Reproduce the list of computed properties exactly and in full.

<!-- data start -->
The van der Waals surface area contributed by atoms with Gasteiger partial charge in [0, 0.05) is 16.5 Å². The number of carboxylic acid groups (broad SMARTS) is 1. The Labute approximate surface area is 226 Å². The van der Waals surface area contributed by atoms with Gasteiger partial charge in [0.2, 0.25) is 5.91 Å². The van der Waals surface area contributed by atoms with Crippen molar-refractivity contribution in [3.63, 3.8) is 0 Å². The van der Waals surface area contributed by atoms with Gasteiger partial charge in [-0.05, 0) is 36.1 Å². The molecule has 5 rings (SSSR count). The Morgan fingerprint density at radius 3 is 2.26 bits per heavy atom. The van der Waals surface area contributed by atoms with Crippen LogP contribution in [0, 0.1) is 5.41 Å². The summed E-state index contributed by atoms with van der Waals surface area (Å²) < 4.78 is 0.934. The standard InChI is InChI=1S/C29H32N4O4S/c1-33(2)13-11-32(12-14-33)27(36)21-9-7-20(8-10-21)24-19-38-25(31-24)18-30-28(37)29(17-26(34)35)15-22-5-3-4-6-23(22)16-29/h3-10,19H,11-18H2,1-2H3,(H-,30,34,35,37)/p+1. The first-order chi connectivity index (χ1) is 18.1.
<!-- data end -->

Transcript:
The van der Waals surface area contributed by atoms with Gasteiger partial charge in [0, 0.05) is 16.5 Å². The number of carboxylic acid groups (broad SMARTS) is 1. The Labute approximate surface area is 226 Å². The van der Waals surface area contributed by atoms with Gasteiger partial charge in [0.2, 0.25) is 5.91 Å². The van der Waals surface area contributed by atoms with Crippen molar-refractivity contribution in [3.63, 3.8) is 0 Å². The van der Waals surface area contributed by atoms with Gasteiger partial charge in [-0.05, 0) is 36.1 Å². The molecule has 5 rings (SSSR count). The Morgan fingerprint density at radius 3 is 2.26 bits per heavy atom. The van der Waals surface area contributed by atoms with Crippen LogP contribution in [0, 0.1) is 5.41 Å². The summed E-state index contributed by atoms with van der Waals surface area (Å²) < 4.78 is 0.934. The standard InChI is InChI=1S/C29H32N4O4S/c1-33(2)13-11-32(12-14-33)27(36)21-9-7-20(8-10-21)24-19-38-25(31-24)18-30-28(37)29(17-26(34)35)15-22-5-3-4-6-23(22)16-29/h3-10,19H,11-18H2,1-2H3,(H-,30,34,35,37)/p+1. The first-order chi connectivity index (χ1) is 18.1.